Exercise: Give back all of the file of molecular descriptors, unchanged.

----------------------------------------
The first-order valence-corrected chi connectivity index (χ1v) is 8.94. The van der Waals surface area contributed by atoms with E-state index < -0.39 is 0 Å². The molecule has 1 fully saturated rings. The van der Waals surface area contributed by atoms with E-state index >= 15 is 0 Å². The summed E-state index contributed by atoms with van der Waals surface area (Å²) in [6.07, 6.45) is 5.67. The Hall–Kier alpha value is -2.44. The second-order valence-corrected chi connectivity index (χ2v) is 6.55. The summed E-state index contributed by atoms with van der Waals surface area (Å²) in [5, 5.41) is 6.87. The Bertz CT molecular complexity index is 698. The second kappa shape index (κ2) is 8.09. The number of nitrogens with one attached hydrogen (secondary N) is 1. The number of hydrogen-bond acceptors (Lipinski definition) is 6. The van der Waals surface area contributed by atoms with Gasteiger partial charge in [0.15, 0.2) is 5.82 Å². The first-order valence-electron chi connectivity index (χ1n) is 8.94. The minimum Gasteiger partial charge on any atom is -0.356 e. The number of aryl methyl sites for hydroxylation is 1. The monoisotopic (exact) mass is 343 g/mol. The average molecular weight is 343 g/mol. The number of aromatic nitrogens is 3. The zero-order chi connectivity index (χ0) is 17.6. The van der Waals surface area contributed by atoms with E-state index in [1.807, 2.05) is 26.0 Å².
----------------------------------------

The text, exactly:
The first-order valence-corrected chi connectivity index (χ1v) is 8.94. The van der Waals surface area contributed by atoms with E-state index < -0.39 is 0 Å². The molecule has 1 fully saturated rings. The van der Waals surface area contributed by atoms with E-state index >= 15 is 0 Å². The summed E-state index contributed by atoms with van der Waals surface area (Å²) in [6.07, 6.45) is 5.67. The Hall–Kier alpha value is -2.44. The second-order valence-corrected chi connectivity index (χ2v) is 6.55. The summed E-state index contributed by atoms with van der Waals surface area (Å²) in [5, 5.41) is 6.87. The Bertz CT molecular complexity index is 698. The second kappa shape index (κ2) is 8.09. The number of nitrogens with one attached hydrogen (secondary N) is 1. The number of hydrogen-bond acceptors (Lipinski definition) is 6. The van der Waals surface area contributed by atoms with Gasteiger partial charge in [0.15, 0.2) is 5.82 Å². The first-order valence-electron chi connectivity index (χ1n) is 8.94. The minimum Gasteiger partial charge on any atom is -0.356 e. The number of aryl methyl sites for hydroxylation is 1. The monoisotopic (exact) mass is 343 g/mol. The average molecular weight is 343 g/mol. The number of aromatic nitrogens is 3. The zero-order chi connectivity index (χ0) is 17.6. The van der Waals surface area contributed by atoms with E-state index in [1.807, 2.05) is 26.0 Å².